Summary of Feminist Art
The Feminist art movement emerged in the late 1960s amidst the fervor of anti-war demonstrations and civil and queer rights movements. Hearkening back to the utopian ideals of early-20th-century modernist movements, Feminist artists sought to rewrite a falsely male-dominated art history as well as change the contemporary world around them through their art, focusing on intervening in the established art world and the art canon's legacy, as well as in everyday social interactions. As artist Suzanne Lacy declared, the goal of Feminist art was to "influence cultural attitudes and transform stereotypes." Feminist art created opportunities and spaces that previously did not exist for women and minority artists, as well as paved the path for the Identity art and Activist art of the 1980s.
- Feminist artists sought to create a dialogue between the viewer and the artwork through the inclusion of women's perspective. Art was not merely an object for aesthetic admiration, but could also incite the viewer to question the social and political landscape, and through this questioning, possibly affect the world and bring change toward equality.
- Before feminism, the majority of women artists were invisible to the public eye. They were oftentimes denied exhibitions and gallery representation based on the sole fact of their gender. The art world was largely known, or promoted as, a boy's club, of which sects like the hard drinking, womanizing members of Abstract Expressionism were glamorized. To combat this, Feminist artists created alternative venues as well as worked to change established institutions' policies to promote women artists' visibility within the market.
- Feminist artists often embraced alternative materials that were connected to the female gender to create their work, such as textiles, or other media previously little used by men such as performance and video, which did not have the same historically male-dominated precedent that painting and sculpture carried. By expressing themselves through these non-traditional means, women sought to expand the definition of fine art, and to incorporate a wider variety of artistic perspectives.
Overview of Feminist Art
In 1971 at the California Institute of the Arts, Judy Chicago and Miriam Schapiro founded the first feminist art program. Chicago said she was "scared to death of what I'd unleashed," but, at the same time, "I had watched a lot of young women come up with me through graduate school only to disappear, and I wanted to do something about it." They did do something: she and Schapiro founded Womanhouse, a space for collaborative feminist art projects, that became a foundational model for the movement.
Important Art and Artists of Feminist Art
Mary Beth Edelson used an image of Leonardo da Vinci's famous mural as the base of this collage to which she affixed the heads of notable female artists in place of the original's men. Christ was covered with a photo of Georgia O'Keeffe. Aside from challenging the painting's male-only club, it also confronted the subordination of women often found in religion. The piece quickly became one of those most iconic images of Feminist Art and reinforced the movement's desire to negate women's absence from much historical documentation.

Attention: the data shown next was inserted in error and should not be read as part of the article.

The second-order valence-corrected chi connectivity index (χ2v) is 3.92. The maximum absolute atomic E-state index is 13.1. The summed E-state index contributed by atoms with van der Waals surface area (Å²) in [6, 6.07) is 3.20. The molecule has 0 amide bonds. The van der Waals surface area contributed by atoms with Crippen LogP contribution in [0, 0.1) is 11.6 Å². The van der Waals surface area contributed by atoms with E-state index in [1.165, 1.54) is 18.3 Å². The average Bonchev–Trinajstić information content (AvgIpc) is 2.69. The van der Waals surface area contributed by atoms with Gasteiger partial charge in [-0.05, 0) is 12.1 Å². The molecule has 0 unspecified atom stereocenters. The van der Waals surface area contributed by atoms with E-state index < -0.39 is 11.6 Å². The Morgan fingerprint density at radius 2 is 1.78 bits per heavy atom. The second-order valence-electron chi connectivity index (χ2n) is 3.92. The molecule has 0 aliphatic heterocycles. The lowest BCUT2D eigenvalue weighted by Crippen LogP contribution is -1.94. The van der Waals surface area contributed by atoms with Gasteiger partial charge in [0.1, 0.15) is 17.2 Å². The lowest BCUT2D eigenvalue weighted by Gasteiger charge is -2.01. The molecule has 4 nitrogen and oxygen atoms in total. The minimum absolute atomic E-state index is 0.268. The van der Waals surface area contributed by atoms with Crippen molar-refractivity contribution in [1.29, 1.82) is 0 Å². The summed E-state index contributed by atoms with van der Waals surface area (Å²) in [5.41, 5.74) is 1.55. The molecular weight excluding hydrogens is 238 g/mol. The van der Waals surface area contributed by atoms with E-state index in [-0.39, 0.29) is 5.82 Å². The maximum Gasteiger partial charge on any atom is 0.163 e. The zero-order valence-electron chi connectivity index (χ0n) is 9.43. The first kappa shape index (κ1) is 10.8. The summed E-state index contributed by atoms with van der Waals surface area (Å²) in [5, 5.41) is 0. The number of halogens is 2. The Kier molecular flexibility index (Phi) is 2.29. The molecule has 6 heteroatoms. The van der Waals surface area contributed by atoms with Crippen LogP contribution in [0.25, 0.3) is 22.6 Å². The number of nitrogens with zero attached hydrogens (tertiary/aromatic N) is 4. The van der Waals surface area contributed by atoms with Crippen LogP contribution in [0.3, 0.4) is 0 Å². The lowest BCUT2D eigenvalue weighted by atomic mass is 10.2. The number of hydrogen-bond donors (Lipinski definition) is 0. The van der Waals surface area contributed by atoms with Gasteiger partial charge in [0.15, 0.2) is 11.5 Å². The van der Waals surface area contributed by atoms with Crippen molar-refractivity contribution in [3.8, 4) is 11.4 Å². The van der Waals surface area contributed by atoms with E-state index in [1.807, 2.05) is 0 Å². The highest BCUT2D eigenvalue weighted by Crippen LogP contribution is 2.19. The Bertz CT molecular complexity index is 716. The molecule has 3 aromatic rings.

The installation Womanhouse encompassed an entire house in residential Hollywood organized by Judy Chicago and Miriam Schapiro as the culmination of the Feminist Art Program (FAP) at California Institute for the Arts in 1972. The twenty-one all-female students first renovated the house, which had been previously marked for demolition, then installed site-specific art environments within the interior spaces that ranged from the sculptural figure of a woman trapped within a linen closet to the kitchen where walls and ceiling were covered with fried eggs that morphed into breasts. Many of the artists also created performances that took place within Womanhouse to further address the relationship between women and the home.
The entire collaborative piece was about a woman's reclaiming of domestic space from one in which she was positioned as merely a wife and mother to one in which she was seen as a fully expressive being unconfined by gender assignment. This challenged traditional female roles and gave women a new realm to present their views within a thoroughly integrated context of art and life.
In 1974, when artist Lynda Benglis was feeling underrepresented in the male-heavy art community, she reacted by creating a series of advertisements placed in magazines that took critical stabs at traditional depictions of women in the media. Her most famous ad was run in ArtForum in which she promoted her upcoming show at Paula Cooper Gallery by posing nude, holding a double-headed dildo, with sunglasses covering her eyes. She paid $3,000 for the ad, a small price for something that would establish her as a major player in Feminist art history. Also, by paying for the ad, Benglis was able to assure her voice would be heard without editing or censorship. She later cast a series of sculptures of the dildo, bent into a smile, a cheeky "f*** you" to the male-dominated art institutions.